Figure 2: DeepCS improves performance on sparse- and dense-reward Atari games. In Montezuma’s Revenge (a challenging sparse-reward game), DeepCS vastly outperforms the naïve exploration of A2C alone and matches the average performance of state-of-the-art methods (Table 1, DeepCS vs. PC and PCn). On Seaquest (an easier, dense-reward game), DeepCS nearly doubles the median performance of A2C (3443 vs. 1791 points) and obtains nearly 80,000 points in one run. The rightmost plots show intrinsic rewards, quantifying how much of the game world has been explored; horizontal bars below each plot indicate statistical significance. For additional games, see SI Fig. S1.

Barring an extremely large amount of training data (22 billion game frames for Ape-X, Table 1), DQN and many other algorithms receive almost no reward on this game [1, 4, 2, 8, 7, 3], although A3C [2] can occasionally find the key and Rainbow [13] infrequently exits the first room. Even promising methods that improve exploration in Deep RL still struggle on this task [11, 10], sometimes also yielding a score of zero [7]; Montezuma’s Revenge has resisted many concerted efforts to solve it, remaining a very difficult game even for intelligent exploration techniques. The strong performance of DeepCS on this task suggests that encouraging intra-life exploration is an exciting new means of producing better performance in sparse-reward domains.

The intrinsic rewards obtained by DeepCS were significantly higher than those of A2C alone, indicating that DeepCS agents explore more of the game world (Fig. 2, top-right, ). These rewards rose slightly at the end of training, but we did not possess the computational resources to examine whether this small increase in exploration would continue and possibly translate into even higher game scores. We note that while the DeepCS game score has a wide interquartile range, intrinsic rewards were far more stable (Fig. 2

, top-left vs. top-right). This likely occurs because A2C policies are stochastic; a small variation in the action output might cause an agent to narrowly “miss” rewards during evaluation (e.g. by missing one jump to collect an item, an agent might lose out on 1000 points), even when the policy is otherwise exploring well. When evaluating end-of-run agents, we discovered that this variance also produced much

higher game scores (e.g. in one run, performance increased from 3500 to 5000 points depending on the starting random seed, SI Fig. S4).

Agents produced by DeepCS explore a large percentage of the first level in Montezuma’s Revenge, which contains 24 rooms in a pyramid shape. The best-performing DeepCS agent explored a total of 15 rooms (Fig. 3, right), matching the best-agent exploration of state-of-the-art methods [9, 12]. In contrast, most traditional techniques only rarely exit the first room [1, 4, 2, 8, 7, 3, 11] and at most are able to explore two [10] (except for Ape-X [6]). We also observed 3 runs in which agents moved west out of the initial room (Fig. 3, left), which seems to be a rare occurrence on this game (we are not aware of any papers/videos demonstrating west-moving behavior except for [10]).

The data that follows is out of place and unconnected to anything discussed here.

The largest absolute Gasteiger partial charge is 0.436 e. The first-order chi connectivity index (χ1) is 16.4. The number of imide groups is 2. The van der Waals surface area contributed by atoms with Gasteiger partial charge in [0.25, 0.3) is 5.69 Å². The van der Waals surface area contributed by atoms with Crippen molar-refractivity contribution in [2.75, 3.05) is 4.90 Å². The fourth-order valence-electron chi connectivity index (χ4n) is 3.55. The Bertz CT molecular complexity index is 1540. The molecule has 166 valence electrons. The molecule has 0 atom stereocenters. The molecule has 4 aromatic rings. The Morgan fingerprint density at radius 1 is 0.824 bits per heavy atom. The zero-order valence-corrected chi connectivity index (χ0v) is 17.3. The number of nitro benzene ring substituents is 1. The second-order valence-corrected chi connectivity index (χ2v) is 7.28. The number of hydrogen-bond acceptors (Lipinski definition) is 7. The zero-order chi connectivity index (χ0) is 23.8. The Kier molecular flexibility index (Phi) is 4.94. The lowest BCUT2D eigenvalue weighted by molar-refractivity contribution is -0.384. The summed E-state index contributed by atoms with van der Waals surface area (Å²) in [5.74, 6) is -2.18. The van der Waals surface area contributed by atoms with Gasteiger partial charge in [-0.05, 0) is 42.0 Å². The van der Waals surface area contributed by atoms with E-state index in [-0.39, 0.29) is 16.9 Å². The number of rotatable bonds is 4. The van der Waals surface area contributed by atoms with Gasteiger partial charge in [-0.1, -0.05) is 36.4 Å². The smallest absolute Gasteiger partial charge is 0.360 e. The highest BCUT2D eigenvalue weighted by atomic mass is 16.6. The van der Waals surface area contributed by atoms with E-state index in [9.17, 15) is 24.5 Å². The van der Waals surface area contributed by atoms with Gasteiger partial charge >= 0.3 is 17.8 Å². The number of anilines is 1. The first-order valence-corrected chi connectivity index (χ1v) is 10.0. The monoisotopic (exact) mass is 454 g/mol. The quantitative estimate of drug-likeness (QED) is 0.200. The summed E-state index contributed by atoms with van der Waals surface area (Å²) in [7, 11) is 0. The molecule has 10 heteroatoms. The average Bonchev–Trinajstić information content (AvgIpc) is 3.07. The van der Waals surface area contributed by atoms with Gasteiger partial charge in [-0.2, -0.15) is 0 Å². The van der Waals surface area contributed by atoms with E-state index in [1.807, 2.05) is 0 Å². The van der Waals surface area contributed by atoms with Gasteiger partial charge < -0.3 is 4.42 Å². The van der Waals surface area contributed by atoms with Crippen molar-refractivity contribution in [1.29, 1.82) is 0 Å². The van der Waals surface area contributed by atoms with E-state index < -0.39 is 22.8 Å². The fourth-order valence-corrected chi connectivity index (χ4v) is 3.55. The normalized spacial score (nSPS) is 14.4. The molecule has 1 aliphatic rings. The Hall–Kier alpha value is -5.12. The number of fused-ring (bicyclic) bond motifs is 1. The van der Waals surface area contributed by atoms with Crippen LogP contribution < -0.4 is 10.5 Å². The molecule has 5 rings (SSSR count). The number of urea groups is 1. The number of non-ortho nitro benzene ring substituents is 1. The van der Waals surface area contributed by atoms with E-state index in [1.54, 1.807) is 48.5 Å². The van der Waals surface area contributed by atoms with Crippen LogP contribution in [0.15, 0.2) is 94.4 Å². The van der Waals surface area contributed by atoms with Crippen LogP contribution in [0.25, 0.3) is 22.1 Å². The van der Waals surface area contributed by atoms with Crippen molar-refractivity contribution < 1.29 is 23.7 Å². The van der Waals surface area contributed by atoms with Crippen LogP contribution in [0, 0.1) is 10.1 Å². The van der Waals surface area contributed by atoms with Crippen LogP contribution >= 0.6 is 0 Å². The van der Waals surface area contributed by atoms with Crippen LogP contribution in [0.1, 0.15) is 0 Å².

Figure 3: DeepCS produces agents that explore a large percentage of Montezuma’s Revenge. The game starts in the upper-center room; filled sections indicate explored rooms and blank areas are unexplored. The best DeepCS agent explores 15 rooms (right), matching state-of-the-art techniques [9]. Most algorithms barely explore 1-2 rooms of this very difficult game. Agents that move west from the initial room (left) seem rare in DeepCS (3 out of 25 runs) and in the literature.

While DeepCS improves performance in the sparse-reward environment of Montezuma’s Revenge, it is unclear what effects intra-life exploration might have on a dense-reward game like Seaquest. One might expect DeepCS’s intrinsic rewards to be ignored as background noise; exploring distant game locations does not directly lend itself to the task of shooting submarines, rescuing divers, or surfacing for air. Furthermore, the arena of Seaquest contains only one small “room” and the curiosity grid can quickly saturate, causing intrinsic rewards to drop towards zero (Fig. 4). Because fewer locations can be visited (and rewarded by DeepCS) in Seaquest than in multi-room games such as Montezuma’s Revenge, and because Seaquest’s regular game rewards are easy to obtain, one might expect that DeepCS’s training gradients would be too infrequent or small to affect exploration/performance.

Figure 4: We did not expect DeepCS to help Seaquest because the curiosity grid can quickly saturate. At game start, the grid is unfilled and many intrinsic rewards can be obtained (left). However, after only 700 game frames (middle), the grid is nearly saturated; DeepCS can only provide training feedback for a few hard-to-reach tiles. However, even this brief presence of intrinsic rewards allows agents to learn behaviors affording them e.g. 76,000 points on Seaquest in a single run (right).

Surprisingly, we found that DeepCS almost doubled the final median A2C performance on Seaquest (3443 vs. 1791 points, Fig. 2 bottom row, ). In one run, DeepCS obtained almost 80,000 points, a score which to our knowledge is superseded only by Ape-X (which requires collecting far more samples, Table 1). Performance did not plateau in this run even after 160 million training steps; we also found that depending on random start conditions, the final agent could obtain up to 278,130 points during evaluation (SI Fig. S4